This chapter explores how the isolation and remoteness of islands might influence and inflect criminological theorizing. As touched on in Chapter 2, islands have tended to be imagined through a Western lens as spaces that are both idealized and feared; their separateness and isolation prompt visions of paradise, but also dislocation and banishment. Island isolation promises a reprieve from the pressures of ‘mainstream’ (‘mainland’) society, but for those who emigrate (or are exiled) to islands, also implies abandonment – the island-dweller either abandoning mainland society, or indeed mainland society abandoning them. This chapter considers the use of islands as sites for managing sick and polluted bodies, including through quarantine stations and lock hospitals, drawing parallels to the way that islands have been used for banishment of the criminal body (for example, islands as prisons). Overall, we argue that criminology has often lacked critical engagement with public health, despite its historical and contemporary significance in regulating bodies, and despite frequent crossover in the use of isolated island spaces to prevent pollution of the body politic by ‘disappearing’ sick, poor, and criminal classes. This chapter seeks to at least partially correct this.
Although much has been written about rural policing, accounts of policing islands are generally rare. Research in the Global North has presented policing in remote and small-scale societies as community focused, owing to low crime rates in such societies. But is there actually less crime or less reportage of crimes, such as domestic violence, which recent research has found to be endemic in all social contexts? This chapter examines the issue of integration in relation to policing in the Pacific, where most research on policing islands has been conducted. The Pacific Islands are loosely sub-divided into cultural and geographic groupings of Polynesia, Micronesia, and Melanesia. Most Pacific Island communities (PICs) are microstates with small, geographically dispersed populations. Popular culture has provided a largely idealized account of policing in remote and small societies – characterized as homogenous if slightly eccentric communities. However, policing islands demonstrates the need for caution about valorizing specific models of policing as universally appropriate and functional.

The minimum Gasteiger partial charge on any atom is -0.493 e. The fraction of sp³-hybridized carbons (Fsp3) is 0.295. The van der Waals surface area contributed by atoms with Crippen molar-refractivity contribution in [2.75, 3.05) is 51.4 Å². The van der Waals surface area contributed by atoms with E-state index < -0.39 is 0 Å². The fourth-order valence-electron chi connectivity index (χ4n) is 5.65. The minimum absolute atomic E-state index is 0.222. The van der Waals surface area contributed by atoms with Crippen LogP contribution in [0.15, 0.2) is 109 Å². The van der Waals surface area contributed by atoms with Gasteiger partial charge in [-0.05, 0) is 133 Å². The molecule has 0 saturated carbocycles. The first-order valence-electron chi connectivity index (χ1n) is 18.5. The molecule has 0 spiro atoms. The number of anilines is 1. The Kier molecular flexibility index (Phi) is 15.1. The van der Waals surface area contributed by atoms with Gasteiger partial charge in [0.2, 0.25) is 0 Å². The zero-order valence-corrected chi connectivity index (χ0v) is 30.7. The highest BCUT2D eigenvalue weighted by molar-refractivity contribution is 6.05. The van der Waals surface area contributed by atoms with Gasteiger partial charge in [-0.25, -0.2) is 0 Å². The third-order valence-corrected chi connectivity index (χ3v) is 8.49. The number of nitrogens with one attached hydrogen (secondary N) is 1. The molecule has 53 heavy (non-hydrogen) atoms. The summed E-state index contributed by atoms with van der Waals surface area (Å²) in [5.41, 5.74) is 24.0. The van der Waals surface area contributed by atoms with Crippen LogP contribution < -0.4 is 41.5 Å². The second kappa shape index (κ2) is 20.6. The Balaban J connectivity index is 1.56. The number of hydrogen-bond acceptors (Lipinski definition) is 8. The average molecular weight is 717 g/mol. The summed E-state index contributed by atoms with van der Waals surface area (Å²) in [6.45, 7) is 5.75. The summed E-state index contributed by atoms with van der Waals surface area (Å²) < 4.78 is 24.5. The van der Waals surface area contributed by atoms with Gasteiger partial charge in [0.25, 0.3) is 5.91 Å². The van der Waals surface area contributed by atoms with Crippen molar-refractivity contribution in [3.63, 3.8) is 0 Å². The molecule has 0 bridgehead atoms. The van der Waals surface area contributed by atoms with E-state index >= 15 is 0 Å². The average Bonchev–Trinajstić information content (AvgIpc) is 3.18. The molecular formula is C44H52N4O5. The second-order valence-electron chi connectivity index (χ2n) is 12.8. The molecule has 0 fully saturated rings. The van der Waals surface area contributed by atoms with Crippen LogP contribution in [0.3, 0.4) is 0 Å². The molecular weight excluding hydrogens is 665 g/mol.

Although it is hardly a new insight that social integration as much produces crime as it prevents it, this chapter draws on the case of Pitcairn Island – Britain’s smallest colony and the last British territory in the Pacific – to more deeply explore how intensive social ‘bonding’ capital can be both crime protective as well as criminogenic. The ‘social glue’ of Pitcairn has been a source of both idyllization and horror; it demonstrates a strong sense of island communitarianism, illustrated for instance in the interdependency of the island’s families and the role of local gossip and surveillance in encouraging compliance with local norms. It is, however, these same features that have been attributed to Pitcairn’s secret sex culture that defined Island life and resulted in the Pitcairn Island sexual assault trials (2004), where a third of the Island’s male population were charged with a range of sexual offences, including against minors. This case holds important lessons for criminological theorizing regarding different forms of social capital, emphasizing how extreme insularity, buoyed by island isolation and remoteness, can subvert social norms.
This chapter explores what a criminology of islands might look like and offer. It describes the historical example of the mutiny and horrific execution-style murders of approximately 125 babies, children, women, and men on the Houtman Abrolhos chain of islands (Indian Ocean) in 1629, following the wreck of the Dutch East Company ship, Batavia. The example provides a means to introduce key concepts that reappear throughout the book, including by exploring how the isolation and remoteness of the Houtman Abrolhos islands may have played a role in the dramatic and brutal subversion of existing social order that resulted in the violent murders that ensued. The chapter closes by setting out how islands are defined in the context of the book, and by introducing the concepts of place, space, ‘islandness’, and what we refer to as the politics of place and belonging; a conceptual lens that we return to and extend upon in later chapters.
More than a decade on from their conception, this book reflects on the consequences of income management policies in Australia and Zealand.
Drawing on a three-year study, it explores the lived experience of those for whom core welfare benefits and services are dependent on government conceptions of ‘responsible’ behaviour. It analyses whether officially claimed positive intentions and benefits of the schemes are outweighed by negative impacts that deepen the poverty and stigma of marginalised and disadvantaged groups.
This novel study considers the future of this form of welfare conditionality and addresses wider questions of fairness and social justice.